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Honouring a steam powered passion

Image of Nick Seebruch
By Nick Seebruch
Honouring a steam powered passion
Roger Lafontaine holds a picture of his father Maurice in one hand and a train from his father's collection in the other (Nick Seebruch/ Seaway News).

CORNWALL, Ontario – Roger Lafontaine’s father, Maurice, had a life long love for all things that rode on tracks. Whether they be powered by steam or diesel, Maurice found them fascinating.

Born in 1932 in North Bay. At the age of five or six-years-old, Maurice saw his first train there and fell in love.

“He’d say, when you stand beside a locomotive, that the wheel was taller than he was,” Roger explained. “The strength and power of a locomotive, he loved it.”

When Maurice moved to Cornwall in 1959, he began his career as a teacher, and also began what would become his vast train collection.

At its height, Maurice’s collection included roughly 7,000 model train pieces, model steam engines, train whistles, carriages, lamps, railroad spikes and conductor’s hats.

Roger said that his father would grow his collection by going to many shows, and by meeting railroad professionals. Maurice would frequently walk with his brother along the deck and down by the Cornwall train station. Conductors would stop and give him their hats, or a railroad spike. Maurice even was given a few lamps from caboose cars once those were discontinued.

Roger also remembers his father taking a family trip out to Vancouver, BC, in 1972 and making 75 stops along the way to look at or collect trains.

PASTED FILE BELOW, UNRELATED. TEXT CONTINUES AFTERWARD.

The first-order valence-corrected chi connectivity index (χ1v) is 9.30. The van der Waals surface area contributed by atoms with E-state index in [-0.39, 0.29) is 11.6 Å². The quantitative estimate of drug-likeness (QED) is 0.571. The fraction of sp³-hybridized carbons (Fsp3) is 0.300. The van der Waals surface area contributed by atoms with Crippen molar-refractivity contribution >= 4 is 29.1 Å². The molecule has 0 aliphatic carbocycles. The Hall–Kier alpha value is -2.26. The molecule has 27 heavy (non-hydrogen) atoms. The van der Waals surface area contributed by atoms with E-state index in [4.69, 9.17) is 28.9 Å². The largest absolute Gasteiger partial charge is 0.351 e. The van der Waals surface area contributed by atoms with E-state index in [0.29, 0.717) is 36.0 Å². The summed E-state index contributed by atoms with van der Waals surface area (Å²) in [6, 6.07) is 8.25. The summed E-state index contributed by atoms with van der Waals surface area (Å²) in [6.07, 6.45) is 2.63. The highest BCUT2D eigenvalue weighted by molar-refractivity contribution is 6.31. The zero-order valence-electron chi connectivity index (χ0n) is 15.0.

Maurice even created a model set of track that was 30 ft. long and 20 ft. wide. That model commemorated his three favourite cities, Montreal, North Bay and Cornwall.

Roger explained that the reason his father chose Montreal was because of it’s importance to the Grand Trunk Railroad.

“This was one of the most important railways and helped Canada build the west by sending supplies through Toronto,” he said.

Roger said that his father was always looking for more pieces, right up until his death in 2017.

Before he passed, Maurice decided that he would sell and give away much of his collection, so that it could be enjoyed by others. Roger explained that some of the set was given to family members, some was sold at train shows and 10 train sets were given away to local families to enjoy.

A part of Maurice’s enduring legacy is the Moccasin Railroad Club, which he helped to found in Cornwall in 1977.

The goal of the club is to promote the love of trains and exchange collections and hard to find pieces. Roger explained that the Moccasin Railroad club was a source of pride for his father.

“The club would meet every Wednesday,” Roger said. “You knew never to bother dad for anything on Wednesdays because Wednesdays were precious to him.”

In memory of Maurice, the Moccasin Railroad Club has a trophy named in his honour given to those who carry on his passion for railroads and trains.

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